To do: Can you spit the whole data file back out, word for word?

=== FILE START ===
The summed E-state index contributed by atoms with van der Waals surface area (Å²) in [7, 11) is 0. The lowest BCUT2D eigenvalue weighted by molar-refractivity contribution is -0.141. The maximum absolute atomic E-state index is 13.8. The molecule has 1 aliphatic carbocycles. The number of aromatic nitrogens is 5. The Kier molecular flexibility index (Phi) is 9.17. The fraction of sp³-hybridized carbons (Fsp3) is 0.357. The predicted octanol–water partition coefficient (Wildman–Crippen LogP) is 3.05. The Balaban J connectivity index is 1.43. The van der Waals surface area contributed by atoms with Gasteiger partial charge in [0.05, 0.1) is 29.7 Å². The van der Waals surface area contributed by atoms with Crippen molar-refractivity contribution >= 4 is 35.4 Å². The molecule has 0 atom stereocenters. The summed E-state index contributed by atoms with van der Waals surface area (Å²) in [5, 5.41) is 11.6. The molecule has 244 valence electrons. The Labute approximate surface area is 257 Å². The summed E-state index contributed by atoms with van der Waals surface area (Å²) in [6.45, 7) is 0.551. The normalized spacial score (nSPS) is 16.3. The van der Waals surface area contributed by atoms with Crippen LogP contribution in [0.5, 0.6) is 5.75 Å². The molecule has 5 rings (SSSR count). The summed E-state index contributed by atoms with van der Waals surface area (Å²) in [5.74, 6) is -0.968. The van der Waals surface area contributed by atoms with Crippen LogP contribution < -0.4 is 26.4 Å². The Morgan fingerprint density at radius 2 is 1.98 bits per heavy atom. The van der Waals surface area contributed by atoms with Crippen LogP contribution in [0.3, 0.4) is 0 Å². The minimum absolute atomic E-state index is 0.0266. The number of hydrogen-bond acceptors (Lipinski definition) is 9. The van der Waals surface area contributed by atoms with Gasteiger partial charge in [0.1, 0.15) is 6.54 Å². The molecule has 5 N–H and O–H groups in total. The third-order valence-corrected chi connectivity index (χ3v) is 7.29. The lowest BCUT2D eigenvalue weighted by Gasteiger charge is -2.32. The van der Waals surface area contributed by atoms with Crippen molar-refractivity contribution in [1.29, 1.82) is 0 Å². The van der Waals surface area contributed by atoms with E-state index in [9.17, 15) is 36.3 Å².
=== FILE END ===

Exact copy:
The summed E-state index contributed by atoms with van der Waals surface area (Å²) in [7, 11) is 0. The lowest BCUT2D eigenvalue weighted by molar-refractivity contribution is -0.141. The maximum absolute atomic E-state index is 13.8. The molecule has 1 aliphatic carbocycles. The number of aromatic nitrogens is 5. The Kier molecular flexibility index (Phi) is 9.17. The fraction of sp³-hybridized carbons (Fsp3) is 0.357. The predicted octanol–water partition coefficient (Wildman–Crippen LogP) is 3.05. The Balaban J connectivity index is 1.43. The van der Waals surface area contributed by atoms with Gasteiger partial charge in [0.05, 0.1) is 29.7 Å². The van der Waals surface area contributed by atoms with Crippen molar-refractivity contribution >= 4 is 35.4 Å². The molecule has 0 atom stereocenters. The summed E-state index contributed by atoms with van der Waals surface area (Å²) in [5, 5.41) is 11.6. The molecule has 244 valence electrons. The Labute approximate surface area is 257 Å². The summed E-state index contributed by atoms with van der Waals surface area (Å²) in [6.45, 7) is 0.551. The normalized spacial score (nSPS) is 16.3. The van der Waals surface area contributed by atoms with Crippen LogP contribution in [0.5, 0.6) is 5.75 Å². The molecule has 5 rings (SSSR count). The summed E-state index contributed by atoms with van der Waals surface area (Å²) in [5.74, 6) is -0.968. The van der Waals surface area contributed by atoms with Crippen LogP contribution < -0.4 is 26.4 Å². The Morgan fingerprint density at radius 2 is 1.98 bits per heavy atom. The van der Waals surface area contributed by atoms with Crippen LogP contribution in [0.3, 0.4) is 0 Å². The minimum absolute atomic E-state index is 0.0266. The number of hydrogen-bond acceptors (Lipinski definition) is 9. The van der Waals surface area contributed by atoms with Gasteiger partial charge in [0.1, 0.15) is 6.54 Å². The molecule has 5 N–H and O–H groups in total. The third-order valence-corrected chi connectivity index (χ3v) is 7.29. The lowest BCUT2D eigenvalue weighted by Gasteiger charge is -2.32. The van der Waals surface area contributed by atoms with Crippen molar-refractivity contribution in [1.29, 1.82) is 0 Å². The van der Waals surface area contributed by atoms with E-state index in [9.17, 15) is 36.3 Å².